Romance Baiting Scams On The Rise
A Romance Baiting Scam Is A Scam Where The Lure Is The Romance Then It Flips To A Fake Investment Scam When a caller claims to have a promising investment opportunity that will help you get rich quick, it's likely a scam.
Australians reported a record-breaking $37 million lost to Scamwatch last year for dating and romance scams. Total losses are expected to be much higher and scammers are now using dating apps Applications or Apps
An application (software), commonly referred to as an ‘app’ is a program on a computer, tablet, mobile phone or device. Apps are designed for specific tasks, including checking the weather, accessing the internet, looking at photos, playing media, mobile banking, etc.
Many apps can access the internet if needed and can be downloaded (used) either for a price or for free.
Apps are a major point of vulnerability on all devices. Some are designed to be malicious, such as logging keystrokes or activity, and others can even transport malware.
Always be careful about any app you are thinking about installing. to lure victims into investment scams When a caller claims to have a promising investment opportunity that will help you get rich quick, it's likely a scam..
This is also happening throughout Asia – from Vietnam, Malaysia, and most other Asian countries. There are hints that this is developing in Latin America also.
The New Technique
This new technique, called “romance baiting,” involves scammers meeting people on dating apps or social media and then moving the conversation to an encrypted chat site (such as WhatsApp.) After a few weeks of developing a relationship, the scammer will begin asking about the victim’s finances and encourage them to participate in an investment opportunity (of course it is an investment scam or fraud.)
“These scams prey on people seeking connection and can leave victims with significant financial losses and emotional distress,” ACCC Deputy Chair Delia Rickard said.
“While traditional dating and romance scams tend to target older people, almost half of all losses to romance baiting scams come from people under the age of 35.”
Scammers often encourage victims to initially transfer a small amount of money to prove how easy the investment is.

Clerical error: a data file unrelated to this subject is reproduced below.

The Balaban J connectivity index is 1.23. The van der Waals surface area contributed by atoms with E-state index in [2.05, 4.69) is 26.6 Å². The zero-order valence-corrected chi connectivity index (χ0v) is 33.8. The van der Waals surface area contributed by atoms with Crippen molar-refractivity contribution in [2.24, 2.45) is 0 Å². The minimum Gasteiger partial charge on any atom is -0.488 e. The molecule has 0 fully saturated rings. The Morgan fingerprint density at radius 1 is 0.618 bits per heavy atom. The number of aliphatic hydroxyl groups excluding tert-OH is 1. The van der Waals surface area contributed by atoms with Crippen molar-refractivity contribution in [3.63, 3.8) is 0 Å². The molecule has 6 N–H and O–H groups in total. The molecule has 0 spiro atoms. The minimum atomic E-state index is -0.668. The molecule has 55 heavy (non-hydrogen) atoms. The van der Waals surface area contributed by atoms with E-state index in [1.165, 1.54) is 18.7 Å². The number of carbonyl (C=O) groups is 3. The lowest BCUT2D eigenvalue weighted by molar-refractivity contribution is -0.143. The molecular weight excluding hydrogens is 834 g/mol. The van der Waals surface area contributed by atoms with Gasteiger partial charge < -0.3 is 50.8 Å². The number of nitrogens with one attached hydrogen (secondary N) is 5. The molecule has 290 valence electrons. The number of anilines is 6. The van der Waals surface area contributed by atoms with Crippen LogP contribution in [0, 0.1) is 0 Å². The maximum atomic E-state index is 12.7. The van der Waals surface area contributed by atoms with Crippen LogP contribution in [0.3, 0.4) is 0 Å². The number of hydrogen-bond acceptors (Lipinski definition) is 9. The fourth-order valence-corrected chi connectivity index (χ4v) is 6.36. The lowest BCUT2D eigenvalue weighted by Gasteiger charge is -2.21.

Victims will be told to top up their accounts to increase their profits but when they run out of money to transfer, the scammer will cease all communication.
Last year the Australian Scamwatch received over 400 reports of romance baiting scams with over $15.2 million in losses and the majority involved cryptocurrency investment scams.
SCARS is also seeing many victims in Southeast Asia reporting these exact type of scams
“Don’t take financial advice from someone you met on an app and never give financial or personal details to someone you’ve only met online,” Ms. Rickard said.
Scammers may use a technique called ‘love bombing’, where they contact the victim several times a day professing their feelings for them (known more correctly as an Amygdala Hijack.) The victim starts to develop feelings in return, making them more likely to participate in the investment scam.
“If you match with someone on a dating app or social media, get to know them in the app as you have more protections than if you move to a different chat site.”
For example, if someone reports a potential scammer on a dating app, the profile can be removed. Other people currently communicating with the scammer on the platform are then protected by the removal of the scammer’s profile (until the scammer creates a new one.)
“Remember that you are in control and if you start to feel pressured by someone, stop communicating with them,” Ms Rickard said.
“You can also do an internet search with the name or photo of your love interest or some of the phrases they have used to help identify if it is a scam.”
If you have been the victim of a scam, contact your bank as soon as possible and contact the platform on which you were scammed to inform them of the circumstances. Also be sure to read our Three Steps for New Victims.